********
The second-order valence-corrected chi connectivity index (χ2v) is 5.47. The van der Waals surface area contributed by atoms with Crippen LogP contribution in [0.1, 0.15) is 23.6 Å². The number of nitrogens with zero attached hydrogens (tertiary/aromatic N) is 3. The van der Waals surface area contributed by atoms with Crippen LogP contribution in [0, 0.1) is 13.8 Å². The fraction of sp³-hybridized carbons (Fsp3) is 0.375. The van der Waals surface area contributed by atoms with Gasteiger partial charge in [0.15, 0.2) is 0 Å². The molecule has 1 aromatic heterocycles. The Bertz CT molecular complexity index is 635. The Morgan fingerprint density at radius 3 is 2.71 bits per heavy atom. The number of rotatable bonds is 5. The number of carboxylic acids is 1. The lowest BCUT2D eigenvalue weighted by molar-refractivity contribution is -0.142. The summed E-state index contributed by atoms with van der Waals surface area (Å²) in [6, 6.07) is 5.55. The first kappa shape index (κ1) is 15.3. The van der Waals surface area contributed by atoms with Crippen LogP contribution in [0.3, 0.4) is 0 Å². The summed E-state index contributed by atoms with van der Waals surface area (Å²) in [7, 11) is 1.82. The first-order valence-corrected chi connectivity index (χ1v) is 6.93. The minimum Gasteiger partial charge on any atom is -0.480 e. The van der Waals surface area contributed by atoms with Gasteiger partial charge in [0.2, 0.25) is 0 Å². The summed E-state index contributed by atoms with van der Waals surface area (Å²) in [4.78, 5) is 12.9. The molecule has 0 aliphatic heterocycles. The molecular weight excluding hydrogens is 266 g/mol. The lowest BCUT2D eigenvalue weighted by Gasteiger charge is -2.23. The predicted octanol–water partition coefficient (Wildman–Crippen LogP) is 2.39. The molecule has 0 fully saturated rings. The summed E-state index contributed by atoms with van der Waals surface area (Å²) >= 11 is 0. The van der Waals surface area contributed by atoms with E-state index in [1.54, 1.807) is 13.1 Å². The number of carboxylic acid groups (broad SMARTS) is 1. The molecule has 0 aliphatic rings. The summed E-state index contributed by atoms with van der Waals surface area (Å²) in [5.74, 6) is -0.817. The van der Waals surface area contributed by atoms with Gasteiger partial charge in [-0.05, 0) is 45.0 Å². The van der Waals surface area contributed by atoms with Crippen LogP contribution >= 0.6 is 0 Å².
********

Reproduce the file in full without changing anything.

The second-order valence-corrected chi connectivity index (χ2v) is 5.47. The van der Waals surface area contributed by atoms with Crippen LogP contribution in [0.1, 0.15) is 23.6 Å². The number of nitrogens with zero attached hydrogens (tertiary/aromatic N) is 3. The van der Waals surface area contributed by atoms with Crippen LogP contribution in [0, 0.1) is 13.8 Å². The fraction of sp³-hybridized carbons (Fsp3) is 0.375. The van der Waals surface area contributed by atoms with Gasteiger partial charge in [0.15, 0.2) is 0 Å². The molecule has 1 aromatic heterocycles. The Bertz CT molecular complexity index is 635. The Morgan fingerprint density at radius 3 is 2.71 bits per heavy atom. The number of rotatable bonds is 5. The number of carboxylic acids is 1. The lowest BCUT2D eigenvalue weighted by molar-refractivity contribution is -0.142. The summed E-state index contributed by atoms with van der Waals surface area (Å²) in [6, 6.07) is 5.55. The first kappa shape index (κ1) is 15.3. The van der Waals surface area contributed by atoms with Crippen LogP contribution in [0.3, 0.4) is 0 Å². The summed E-state index contributed by atoms with van der Waals surface area (Å²) in [7, 11) is 1.82. The first-order valence-corrected chi connectivity index (χ1v) is 6.93. The minimum Gasteiger partial charge on any atom is -0.480 e. The van der Waals surface area contributed by atoms with Gasteiger partial charge in [0.2, 0.25) is 0 Å². The summed E-state index contributed by atoms with van der Waals surface area (Å²) in [4.78, 5) is 12.9. The molecule has 0 aliphatic heterocycles. The molecular weight excluding hydrogens is 266 g/mol. The lowest BCUT2D eigenvalue weighted by Gasteiger charge is -2.23. The predicted octanol–water partition coefficient (Wildman–Crippen LogP) is 2.39. The molecule has 0 fully saturated rings. The summed E-state index contributed by atoms with van der Waals surface area (Å²) >= 11 is 0. The van der Waals surface area contributed by atoms with E-state index in [1.54, 1.807) is 13.1 Å². The number of carboxylic acid groups (broad SMARTS) is 1. The molecule has 0 aliphatic rings. The summed E-state index contributed by atoms with van der Waals surface area (Å²) in [5.74, 6) is -0.817. The van der Waals surface area contributed by atoms with Gasteiger partial charge in [-0.05, 0) is 45.0 Å². The van der Waals surface area contributed by atoms with Crippen LogP contribution >= 0.6 is 0 Å².